Building on Scripture, Jesus’s Broken Church advances a new vision of what church could be and should be. But claiming that it’s new is incorrect. In truth, this isn’t a new understanding, but the reclaiming of an old one, one that’s nearly two thousand years old.

Read more about this in Peter’s new book, Jesus’s Broken Church, available in e-book, audiobook, paperback, and hardcover.

Peter DeHaan writes about biblical Christianity to confront status quo religion and live a life that matters. He seeks a fresh approach to following Jesus through the lens of Scripture, without the baggage of made-up traditions and meaningless practices. Read more in his books, blog, and weekly email updates.

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Peter DeHaan News

Do You Plan to Read the Bible?

Follow a Strategy to Regularly Study Scripture

Most years I read the entire Bible in a year. It takes 12 to 15 minutes a day. If you’re up to the challenge, I encourage you to join me as I read the Bible next year. Here’s the Bible reading schedule that I like to follow.

Though a few minutes a day isn’t a huge time commitment, it is a habit that takes a while to develop. Though many people start strong with their desire to study Scripture every day, after a few weeks it looms as a huge commitment, which requires a lot of self-discipline. The temptation is to quit, just as most people do with their New Year’s resolutions.

Monthly Bible Reading Plans

For that reason, if you’re new to the idea of reading the Bible every day, I recommend taking smaller bites to begin with. Instead of committing to reading the entire Bible in one year—blocking out 12 to 15 minutes a day, every day—how about committing to reading one book of the Bible in a month, 3 to 4 minutes a day?

An ideal place to start is with Luke and then Acts. Read Luke one month and Acts, the next. It’s a great duo of books to get you started. Luke teaches us about Jesus, and his story continues in Acts, letting us know about the early church.

Another consideration is John. John is a book that many people adore. He writes with a poetic flare. So, reading John requires a slower, more thoughtful pace.

You can find other books to consider as you read the Bible each month. If you follow this list for twelve months, by the end of the year you will have read many of the Bible’s essential passages. From there you can move into one of the following more comprehensive plans for the following year.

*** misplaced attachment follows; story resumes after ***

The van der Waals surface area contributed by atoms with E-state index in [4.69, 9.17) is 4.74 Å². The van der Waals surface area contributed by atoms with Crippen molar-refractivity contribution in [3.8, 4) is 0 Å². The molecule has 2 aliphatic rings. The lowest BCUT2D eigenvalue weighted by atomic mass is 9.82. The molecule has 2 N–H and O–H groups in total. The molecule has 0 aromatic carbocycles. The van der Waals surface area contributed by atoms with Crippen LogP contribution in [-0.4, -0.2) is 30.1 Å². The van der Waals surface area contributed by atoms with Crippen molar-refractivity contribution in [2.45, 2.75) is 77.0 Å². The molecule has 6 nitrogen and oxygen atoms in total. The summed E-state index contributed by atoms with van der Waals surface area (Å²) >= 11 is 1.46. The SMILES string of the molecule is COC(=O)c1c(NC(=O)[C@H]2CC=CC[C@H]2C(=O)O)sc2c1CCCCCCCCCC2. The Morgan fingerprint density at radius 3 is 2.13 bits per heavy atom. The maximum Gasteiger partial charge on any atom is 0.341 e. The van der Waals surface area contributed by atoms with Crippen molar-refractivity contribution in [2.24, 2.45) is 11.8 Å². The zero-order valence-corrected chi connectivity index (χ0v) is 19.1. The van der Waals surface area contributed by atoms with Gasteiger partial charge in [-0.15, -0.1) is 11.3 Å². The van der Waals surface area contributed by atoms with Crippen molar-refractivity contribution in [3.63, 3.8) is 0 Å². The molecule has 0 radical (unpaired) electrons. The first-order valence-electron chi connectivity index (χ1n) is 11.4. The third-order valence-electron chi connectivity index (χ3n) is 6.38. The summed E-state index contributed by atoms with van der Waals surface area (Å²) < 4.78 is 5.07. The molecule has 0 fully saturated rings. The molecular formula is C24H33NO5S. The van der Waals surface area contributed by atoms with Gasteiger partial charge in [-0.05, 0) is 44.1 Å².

New Testament Reading Schedule

Though all the Bible is useful for us and can help us on our faith journey, the New Testament contains more relevant, readily applicable passages. Reading the New Testament in one year is an ideal way to help you develop the habit of regular Bible reading. The commitment is 3 to 4 minutes a day, Monday through Friday. That’s right, you can take the weekend off when you focus on the New Testament as you read the Bible in one year.

Old Testament Reading Schedule

The following year, read the Old Testament in one year. This can build on the habit you formed by reading the New Testament in one year. This requires 10 to 12 minutes a day for an average reader. The Old Testament helps us better understand the New Testament, adding insights and clarity that we would have otherwise missed.

Read the Entire Bible in One Year

At this point, you will have developed a habit of regular Bible reading. Congratulations! You’ve read the New Testament and the Old Testament, covering the entire Bible, albeit in two years, not one. Now you can grow your habit of studying Scripture by reading the entire Bible in one year. As I mentioned, it only takes 12 to 15 minutes a day.

Develop a habit of regular Bible reading. Click To Tweet

Plan to Read the Bible

It doesn’t matter which of these Bible reading schedules you follow. Any plan is better than no plan. The point is to pick a plan to read the Bible and move forward.

You, too, can set a goal to read the Bible next year.

Peter DeHaan writes about biblical Christianity to confront status quo religion and live a life that matters. He seeks a fresh approach to following Jesus through the lens of Scripture, without the baggage of made-up traditions and meaningless practices. Read more in his books, blog, and weekly email updates.

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Peter DeHaan News

Read the Bible in 2022

Daily Scripture Reading Guides Available Now from ABibleADay

Every year I intentionally explore the Bible, reading a few chapters each day. Some years I focus on the New Testament and other years, the Old Testament, but usually I read the entire Bible in a year.

Will you join me this year?

To guide us, the 2022 Bible reading guides are now available. Get your 2022 Bible reading plan today.

Chronological Bible Reading Guide

New last year was a chronological Bible reading plan. This year it’s tweaked and improved, based on feedback from the inaugural offering.